Mali: Ivory Coast Seeks Immediate Release of 49 Soldiers

Ivory Coast Asks Mali to Immediately Release 49 Arrested Soldiers (News Central TV)

In a move that could exacerbate tensions between Mali’s military authorities and other West African countries amid efforts to put an end to insurgency and restore democracy, Ivory Coast on Tuesday demanded the release of 49 of its soldiers who had been detained in Mali.

The Ivorian soldiers were taken into custody on Sunday at Bamako, Mali’s capital and primary international airport.

The military administration of Mali claimed the soldiers entered without authorisation, several of their passports showed non-military occupations, and they provided conflicting accounts of their role.

Assimi Goita, Mali Junta Leader

The junta added that Ivorian officials were not notified of the soldiers’ coming and that they would be treated as mercenaries and charged as such.

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Ivory Coast, however, said on Tuesday that the soldiers were sent as part of a security and logistics support agreement with the UN peacekeeping force in Mali that was signed in July 2019. Ivory Coast then demanded their immediate release.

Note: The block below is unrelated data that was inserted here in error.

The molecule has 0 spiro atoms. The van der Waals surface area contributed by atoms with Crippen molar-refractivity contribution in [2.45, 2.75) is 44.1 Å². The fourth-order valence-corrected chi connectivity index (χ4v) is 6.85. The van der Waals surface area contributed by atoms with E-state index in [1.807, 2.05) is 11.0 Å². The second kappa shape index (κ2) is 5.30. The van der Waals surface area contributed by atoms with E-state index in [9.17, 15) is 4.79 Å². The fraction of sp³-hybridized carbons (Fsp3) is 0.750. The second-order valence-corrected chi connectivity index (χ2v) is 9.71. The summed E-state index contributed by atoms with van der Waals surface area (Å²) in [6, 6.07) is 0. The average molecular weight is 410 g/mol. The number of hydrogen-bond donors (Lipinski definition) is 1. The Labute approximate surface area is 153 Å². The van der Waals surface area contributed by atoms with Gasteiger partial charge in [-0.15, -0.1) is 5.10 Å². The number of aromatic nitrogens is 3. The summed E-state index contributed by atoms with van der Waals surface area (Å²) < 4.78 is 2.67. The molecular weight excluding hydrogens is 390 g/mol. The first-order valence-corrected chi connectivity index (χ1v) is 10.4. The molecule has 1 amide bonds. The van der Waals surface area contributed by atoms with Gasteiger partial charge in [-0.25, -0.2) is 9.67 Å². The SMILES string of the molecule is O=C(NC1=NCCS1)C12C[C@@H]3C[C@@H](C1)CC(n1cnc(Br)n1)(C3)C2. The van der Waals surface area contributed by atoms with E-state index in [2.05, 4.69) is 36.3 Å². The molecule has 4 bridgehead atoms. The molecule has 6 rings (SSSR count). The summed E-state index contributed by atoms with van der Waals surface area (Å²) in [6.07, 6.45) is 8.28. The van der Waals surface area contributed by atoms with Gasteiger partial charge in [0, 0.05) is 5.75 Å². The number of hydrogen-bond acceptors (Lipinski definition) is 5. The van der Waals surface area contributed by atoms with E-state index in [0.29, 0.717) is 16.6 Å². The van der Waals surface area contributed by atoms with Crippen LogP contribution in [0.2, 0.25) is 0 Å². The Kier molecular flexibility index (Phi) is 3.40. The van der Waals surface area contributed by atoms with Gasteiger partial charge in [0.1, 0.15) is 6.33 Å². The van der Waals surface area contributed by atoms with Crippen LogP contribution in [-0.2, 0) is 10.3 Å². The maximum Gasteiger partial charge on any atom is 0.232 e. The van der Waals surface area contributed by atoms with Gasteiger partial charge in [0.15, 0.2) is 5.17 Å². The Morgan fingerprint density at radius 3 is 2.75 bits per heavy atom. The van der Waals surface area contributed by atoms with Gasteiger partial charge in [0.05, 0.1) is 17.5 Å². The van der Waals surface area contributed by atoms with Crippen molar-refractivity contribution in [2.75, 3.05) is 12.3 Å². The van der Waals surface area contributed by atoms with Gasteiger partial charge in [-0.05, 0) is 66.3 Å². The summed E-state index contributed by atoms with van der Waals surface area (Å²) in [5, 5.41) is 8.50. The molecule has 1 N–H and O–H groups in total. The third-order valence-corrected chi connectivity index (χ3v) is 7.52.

According to the convention, they were the seventh rotation to be dispatched to Mali, and the junta and airport authorities had both received mission orders prior to their arrival, according to a statement from the national security council of Ivory Coast.

This information was verified on Twitter by Olivier Salgado, the spokesman for the U.N. peacekeeping operation in Mali.

Ivory Coast said that none of the soldiers had weapons or war munitions with them when they disembarked, but a second plane did have weapons for self-defense that had been approved by the UN.

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The U.N. Secretary General Antonio Guterres and the interim president Colonel Assimi Goita spoke over the phone, and Goita reaffirmed the value of allies respecting Mali’s sovereignty on Twitter.

The nation is fighting to quell an Islamist insurgency that began in 2012 following a rebellion and a coup and has now extended to neighboring nations, killing thousands of people and uprooting millions in the Sahel area and coastal regions of West Africa.

Due to the military junta’s failure to hold the promised elections and delay in restoring constitutional authority, Mali has been at conflict with its regional and international neighbors since August 2020.

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